Mural, mural on the wall
By Danielle Sendou Ringgit & Patricia Hului
@danitbpseeds & @pattbpseeds
Penang has always been ahead when it comes to giving new life to its building facades. More recently, they led the way when it came to embracing murals or street art.
Here in Sarawak, Kuching and Sibu also got swept up in the rush of creating murals as public attractions.
For the love of art, Borneo Post SEEDS made it a mission to hunt down the murals along streets of Kuching. Here are just a few of them:
One cannot write about murals in Malaysia without mentioning Lithuanian street artist Ernest Zacharevic.
In 2012, he was first commissioned to draw street art as part as the George Town Culture Festival which somehow started the craze over murals.
He left his mark in and around Kuching all thanks to Spago Property Sdn Bhd back in 2014.
It was part of the company’s initiative to the community by energising the arts and culture scene in Kuching.
The first piece was at Jalan Power, called ‘Ape-scape’ depicting eight baby orang utan in a wheelbarrow and using an actual wheelbarrow cut in half as a prop which people can hold and pose for photos.
Then at the corner of the wall, there is a painted orang utan swinging from a rain gutter.
Another of Zacharevic’s works can be found at Annah Rais Longhouse, Puncak Borneo depicting a child playing in a sampan.
‘Tanah Airku 3.0’ series
Petronas launched the #tanahairku campaign to promote and strengthen social cohesion in Malaysia last year.
Here in Kuching, the project was mentored by Kenji Chai in three different locations around the city.
At Lebuh Carpenter, visitors can be amazed by the majestic mural of a domestic cat with the hind of a clouded leopard wearing traditional Iban headgear.
The mural is called ‘Leaping Feline’ meticulously done by Sonia Luhong and Amy Amin.
‘Hornbill, Hibiscus and Harmony’ is a mural done by Dewi Mio and Mohd Nor Shaddiq Mohamad Hamsah located at the Handicraft Wall of Jalan Main Bazaar.
The mural represents the spirit of famous Iban saying ‘Agi Idup Agi Ngelaban’ which is loosely translated as to never give up.
The third mural illustrates children faces of Malaysia as the future generation having a great impact in shaping the face of the nation.
It is simply called ‘Children’, the handiwork of Mohd Afiruddin (Dean R) and Amey Sheikh Ali located at Lebuh Wayang.
Volunteer Malaysia 2015
Under the Volunteer Malaysia 2015 programme, 300 volunteers showed up early on Saturday morning to clean up the rubbish along Kuching Waterfront area.
But most volunteers were more interested in mural painting, which was part of the programme at three different walls along Gambier Street.
The event was supported by Kuching North City Commission (DBKU) in line with the commission’s ‘Clean, Beautiful and Safe (CBS) City 2017’ goal.
According to DBKU board member Dato Maznah Dasmi, the murals works on some buildings in these heritage sites, which depict our icons and unique history, do give soul to the city, very much the essence of DBKU’s CBS plan.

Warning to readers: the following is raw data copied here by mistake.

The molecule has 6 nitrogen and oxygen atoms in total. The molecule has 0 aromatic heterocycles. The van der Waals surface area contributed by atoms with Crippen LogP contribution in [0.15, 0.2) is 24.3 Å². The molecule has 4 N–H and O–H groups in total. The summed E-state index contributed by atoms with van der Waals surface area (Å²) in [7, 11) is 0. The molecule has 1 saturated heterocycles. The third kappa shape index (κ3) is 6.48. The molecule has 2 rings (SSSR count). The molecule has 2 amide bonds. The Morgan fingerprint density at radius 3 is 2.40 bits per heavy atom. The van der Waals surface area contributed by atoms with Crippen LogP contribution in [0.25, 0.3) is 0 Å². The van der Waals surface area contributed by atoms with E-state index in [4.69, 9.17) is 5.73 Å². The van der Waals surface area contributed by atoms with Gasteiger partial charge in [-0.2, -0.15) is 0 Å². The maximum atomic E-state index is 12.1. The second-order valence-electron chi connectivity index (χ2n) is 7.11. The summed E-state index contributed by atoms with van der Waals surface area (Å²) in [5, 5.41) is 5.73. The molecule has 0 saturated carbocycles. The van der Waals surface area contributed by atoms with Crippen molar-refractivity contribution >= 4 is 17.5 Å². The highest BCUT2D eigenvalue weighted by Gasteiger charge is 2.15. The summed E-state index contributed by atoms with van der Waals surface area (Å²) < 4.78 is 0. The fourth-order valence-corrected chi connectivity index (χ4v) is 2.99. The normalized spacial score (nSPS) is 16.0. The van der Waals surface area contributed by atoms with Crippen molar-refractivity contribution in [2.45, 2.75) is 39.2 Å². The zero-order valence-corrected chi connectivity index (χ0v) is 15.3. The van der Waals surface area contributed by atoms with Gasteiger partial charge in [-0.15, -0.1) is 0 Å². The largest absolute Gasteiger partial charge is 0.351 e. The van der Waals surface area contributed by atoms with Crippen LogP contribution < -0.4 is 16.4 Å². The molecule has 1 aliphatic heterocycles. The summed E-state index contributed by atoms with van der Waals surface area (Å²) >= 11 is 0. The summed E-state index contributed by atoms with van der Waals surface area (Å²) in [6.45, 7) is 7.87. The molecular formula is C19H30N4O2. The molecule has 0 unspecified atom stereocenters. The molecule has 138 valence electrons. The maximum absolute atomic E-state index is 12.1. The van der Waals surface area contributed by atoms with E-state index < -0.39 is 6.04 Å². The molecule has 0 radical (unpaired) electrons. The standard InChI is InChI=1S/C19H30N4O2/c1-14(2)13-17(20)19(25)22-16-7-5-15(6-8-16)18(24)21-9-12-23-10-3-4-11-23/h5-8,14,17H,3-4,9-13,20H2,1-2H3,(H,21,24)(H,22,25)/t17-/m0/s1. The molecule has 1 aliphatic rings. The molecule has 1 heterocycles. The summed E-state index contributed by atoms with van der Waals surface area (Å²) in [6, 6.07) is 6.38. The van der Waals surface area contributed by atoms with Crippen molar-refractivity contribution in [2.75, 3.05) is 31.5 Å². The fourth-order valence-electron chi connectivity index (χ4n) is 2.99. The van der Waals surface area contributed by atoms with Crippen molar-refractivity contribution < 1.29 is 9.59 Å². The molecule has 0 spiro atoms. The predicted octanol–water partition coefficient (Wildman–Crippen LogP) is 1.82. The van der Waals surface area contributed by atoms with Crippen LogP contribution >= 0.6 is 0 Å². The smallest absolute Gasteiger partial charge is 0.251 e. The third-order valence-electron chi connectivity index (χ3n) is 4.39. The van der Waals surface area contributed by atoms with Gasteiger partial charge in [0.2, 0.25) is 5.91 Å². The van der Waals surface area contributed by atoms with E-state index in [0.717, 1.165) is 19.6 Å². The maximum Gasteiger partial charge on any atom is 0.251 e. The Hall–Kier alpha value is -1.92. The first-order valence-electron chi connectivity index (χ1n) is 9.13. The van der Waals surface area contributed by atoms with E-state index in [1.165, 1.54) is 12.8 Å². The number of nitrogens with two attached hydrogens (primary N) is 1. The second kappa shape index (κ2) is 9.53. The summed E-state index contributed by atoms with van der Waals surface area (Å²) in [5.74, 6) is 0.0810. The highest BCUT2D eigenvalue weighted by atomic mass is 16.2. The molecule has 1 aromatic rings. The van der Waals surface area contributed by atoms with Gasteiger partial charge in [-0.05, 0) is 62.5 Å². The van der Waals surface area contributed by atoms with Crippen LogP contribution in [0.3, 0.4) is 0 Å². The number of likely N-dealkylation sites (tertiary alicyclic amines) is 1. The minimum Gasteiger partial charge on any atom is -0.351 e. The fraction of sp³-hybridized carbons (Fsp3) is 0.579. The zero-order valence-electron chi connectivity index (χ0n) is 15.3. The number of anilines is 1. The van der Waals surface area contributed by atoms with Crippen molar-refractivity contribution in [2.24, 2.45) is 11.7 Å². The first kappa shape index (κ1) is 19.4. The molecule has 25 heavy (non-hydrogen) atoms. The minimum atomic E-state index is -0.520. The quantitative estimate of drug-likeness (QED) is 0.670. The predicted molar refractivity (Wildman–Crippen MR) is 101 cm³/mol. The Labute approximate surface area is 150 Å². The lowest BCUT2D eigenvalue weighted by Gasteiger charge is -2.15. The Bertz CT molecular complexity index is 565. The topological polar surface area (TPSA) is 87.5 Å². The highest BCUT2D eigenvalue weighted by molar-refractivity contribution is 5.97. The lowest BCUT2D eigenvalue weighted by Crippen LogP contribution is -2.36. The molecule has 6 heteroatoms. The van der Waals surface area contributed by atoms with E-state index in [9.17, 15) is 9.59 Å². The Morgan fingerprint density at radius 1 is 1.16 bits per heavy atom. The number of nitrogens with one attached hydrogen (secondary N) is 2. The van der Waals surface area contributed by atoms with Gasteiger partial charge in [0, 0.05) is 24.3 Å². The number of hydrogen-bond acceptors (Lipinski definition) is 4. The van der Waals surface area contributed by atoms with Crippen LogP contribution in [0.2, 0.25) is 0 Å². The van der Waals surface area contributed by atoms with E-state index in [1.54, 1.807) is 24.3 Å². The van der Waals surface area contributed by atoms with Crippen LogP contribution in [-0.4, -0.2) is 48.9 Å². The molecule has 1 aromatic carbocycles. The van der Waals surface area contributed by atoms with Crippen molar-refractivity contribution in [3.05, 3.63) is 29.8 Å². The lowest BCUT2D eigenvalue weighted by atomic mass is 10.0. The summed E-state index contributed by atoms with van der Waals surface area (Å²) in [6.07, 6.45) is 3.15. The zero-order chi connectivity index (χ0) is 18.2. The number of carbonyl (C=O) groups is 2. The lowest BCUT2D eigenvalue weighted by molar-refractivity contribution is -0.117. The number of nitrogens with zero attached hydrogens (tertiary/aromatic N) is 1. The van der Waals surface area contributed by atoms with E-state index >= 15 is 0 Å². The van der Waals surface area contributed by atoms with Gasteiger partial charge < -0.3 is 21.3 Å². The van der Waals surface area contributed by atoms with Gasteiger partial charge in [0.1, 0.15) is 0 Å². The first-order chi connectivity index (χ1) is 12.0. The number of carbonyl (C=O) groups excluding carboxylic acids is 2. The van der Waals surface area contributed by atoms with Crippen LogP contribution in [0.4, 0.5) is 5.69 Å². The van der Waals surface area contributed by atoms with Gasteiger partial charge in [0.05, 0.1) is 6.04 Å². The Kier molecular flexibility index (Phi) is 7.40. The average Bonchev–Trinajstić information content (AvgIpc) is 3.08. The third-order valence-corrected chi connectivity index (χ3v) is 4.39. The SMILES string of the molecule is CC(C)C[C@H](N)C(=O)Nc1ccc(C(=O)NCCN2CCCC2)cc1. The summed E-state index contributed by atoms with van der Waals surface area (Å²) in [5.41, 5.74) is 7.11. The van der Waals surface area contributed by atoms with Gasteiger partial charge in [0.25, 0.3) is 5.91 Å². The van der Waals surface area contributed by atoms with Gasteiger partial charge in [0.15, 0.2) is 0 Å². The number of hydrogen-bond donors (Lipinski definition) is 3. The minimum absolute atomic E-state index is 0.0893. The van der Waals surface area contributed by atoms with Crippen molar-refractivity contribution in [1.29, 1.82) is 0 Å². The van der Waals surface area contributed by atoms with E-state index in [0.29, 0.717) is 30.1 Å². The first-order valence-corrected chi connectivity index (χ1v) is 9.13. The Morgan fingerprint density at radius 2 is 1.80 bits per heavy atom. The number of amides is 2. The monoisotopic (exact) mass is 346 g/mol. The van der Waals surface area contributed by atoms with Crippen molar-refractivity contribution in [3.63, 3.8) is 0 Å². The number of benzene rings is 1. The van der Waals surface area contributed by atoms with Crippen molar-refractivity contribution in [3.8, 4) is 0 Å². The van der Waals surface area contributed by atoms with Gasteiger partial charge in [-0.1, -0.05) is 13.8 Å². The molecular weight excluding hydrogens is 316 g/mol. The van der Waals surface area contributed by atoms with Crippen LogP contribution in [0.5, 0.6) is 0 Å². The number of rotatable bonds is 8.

Here is another DBKU project, this time they were teaming up with non-profit organisation F’Art (For Art) in a Community Art Project (CAP).
F’Art founder and artist Lucy Pearman with the help of few locals painted few murals under this project around Kuching and Buntal.
Pearman was quoted speaking to The Borneo Post that her goal in Kuching was to instigate some community interest and engagement with artwork through street murals.
“My presence here is an instigator for other ideas, and I hope to start a conversation with the people of Kuching about their hopes and vision for their city.”
The NGO’s works can be found at Kai Joo Lane, Buntal Esplanade and Kuching Waterfront.
Jalan Taman Budaya
Depicting Sarawak’s flora and fauna such as Rafflesia, orang utan and hornbills, the groups started drawing in December 2014 and completed it a month later.
It was soon vandalised much to the anger of the public before being restored again to its initial beauty.
Feast and Furious
Featuring popular motorsport personalities such as the late Formula One champion Ayrton Senna, MotoGP champion Valentino Rossi, motorcycle racer Giacomo Agostini and their racing machines, the mural down at Jalan Abell are the work of artist Daphne Siaw, 27, and Janani Premchandh, 24, from Chennai, India.
The mural was commissioned by musician and motorsports enthusiast Alex Wong to decorate the outside of his eatery – Feast & Furious Cafe.
The café’s latest addition to the mural were Sarawak Olympian diver Pandelela Rinong and a little Pikachu.
Journey to the Glory
‘Journey To The Glory’ was a mural inspired by classical Chinese novel, ‘Journey To The West’ located at Wayang Street.
The mural was initiated through a project by GEEKpledge, a crowdfunding website focusing on raising funds for community place-making projects.
Founders Mohd Saifullah Haini otherwise fondly known as Seph, Sulie Abell and Mohd Azhar Rashid, managed to pull a RM300 fund from the Tunas Usahawan Belia Bumiputera (Tube) community, an government entrepreneurship initiative programme, in order to complete the mural.
The monkeys symbolises the cleverness and cheekiness of the adorable creatures while celebrating the lunar year of the monkey.
Its placement on a pillar with the view of Dewan Undangan Negeri (DUN) in the background is also no coincidence as it symbolises that the monkeys are also climbing towards something powerful.
Kenyalang 3D mural
The painting of the Kenyalang 3D Mural was headed by Sarawak Arts Society vice-president Gerald Goh, local artists David Chew and Angelina Bong.
The 3D mural has a hornbill flying through a window towards an Orang Ulu girl to the side.
There are also two sets of hornbill feather fans (‘kirip’ in Kayan) painted next to an Orang Ulu dancer for people to place their hands under for a cute photo-op.
Anymore murals for The Borneo Post SEEDS to highlight? Let us know through the comments box.